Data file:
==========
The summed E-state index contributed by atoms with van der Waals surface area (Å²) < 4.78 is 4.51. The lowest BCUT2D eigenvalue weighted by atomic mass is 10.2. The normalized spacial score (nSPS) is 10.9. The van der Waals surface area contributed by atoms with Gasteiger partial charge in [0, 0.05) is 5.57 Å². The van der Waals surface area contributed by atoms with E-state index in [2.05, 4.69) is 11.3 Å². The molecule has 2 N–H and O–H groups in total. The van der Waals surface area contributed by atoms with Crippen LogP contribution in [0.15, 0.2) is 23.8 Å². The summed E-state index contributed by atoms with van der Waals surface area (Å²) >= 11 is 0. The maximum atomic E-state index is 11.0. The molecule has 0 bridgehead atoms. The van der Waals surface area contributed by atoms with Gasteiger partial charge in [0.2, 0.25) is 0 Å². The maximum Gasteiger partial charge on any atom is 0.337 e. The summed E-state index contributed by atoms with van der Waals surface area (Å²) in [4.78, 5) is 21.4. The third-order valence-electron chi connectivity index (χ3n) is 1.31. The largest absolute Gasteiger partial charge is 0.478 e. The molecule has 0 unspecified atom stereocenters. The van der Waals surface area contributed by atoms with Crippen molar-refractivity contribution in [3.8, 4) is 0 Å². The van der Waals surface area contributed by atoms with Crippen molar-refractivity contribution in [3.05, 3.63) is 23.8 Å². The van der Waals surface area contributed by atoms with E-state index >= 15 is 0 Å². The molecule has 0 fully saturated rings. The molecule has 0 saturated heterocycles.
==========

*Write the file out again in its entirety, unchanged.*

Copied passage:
The summed E-state index contributed by atoms with van der Waals surface area (Å²) < 4.78 is 4.51. The lowest BCUT2D eigenvalue weighted by atomic mass is 10.2. The normalized spacial score (nSPS) is 10.9. The van der Waals surface area contributed by atoms with Gasteiger partial charge in [0, 0.05) is 5.57 Å². The van der Waals surface area contributed by atoms with E-state index in [2.05, 4.69) is 11.3 Å². The molecule has 2 N–H and O–H groups in total. The van der Waals surface area contributed by atoms with Crippen LogP contribution in [0.15, 0.2) is 23.8 Å². The summed E-state index contributed by atoms with van der Waals surface area (Å²) >= 11 is 0. The maximum atomic E-state index is 11.0. The molecule has 0 bridgehead atoms. The van der Waals surface area contributed by atoms with Gasteiger partial charge in [0.2, 0.25) is 0 Å². The maximum Gasteiger partial charge on any atom is 0.337 e. The summed E-state index contributed by atoms with van der Waals surface area (Å²) in [4.78, 5) is 21.4. The third-order valence-electron chi connectivity index (χ3n) is 1.31. The largest absolute Gasteiger partial charge is 0.478 e. The molecule has 0 unspecified atom stereocenters. The van der Waals surface area contributed by atoms with Crippen molar-refractivity contribution in [3.8, 4) is 0 Å². The van der Waals surface area contributed by atoms with Crippen molar-refractivity contribution in [3.05, 3.63) is 23.8 Å². The van der Waals surface area contributed by atoms with E-state index >= 15 is 0 Å². The molecule has 0 fully saturated rings. The molecule has 0 saturated heterocycles.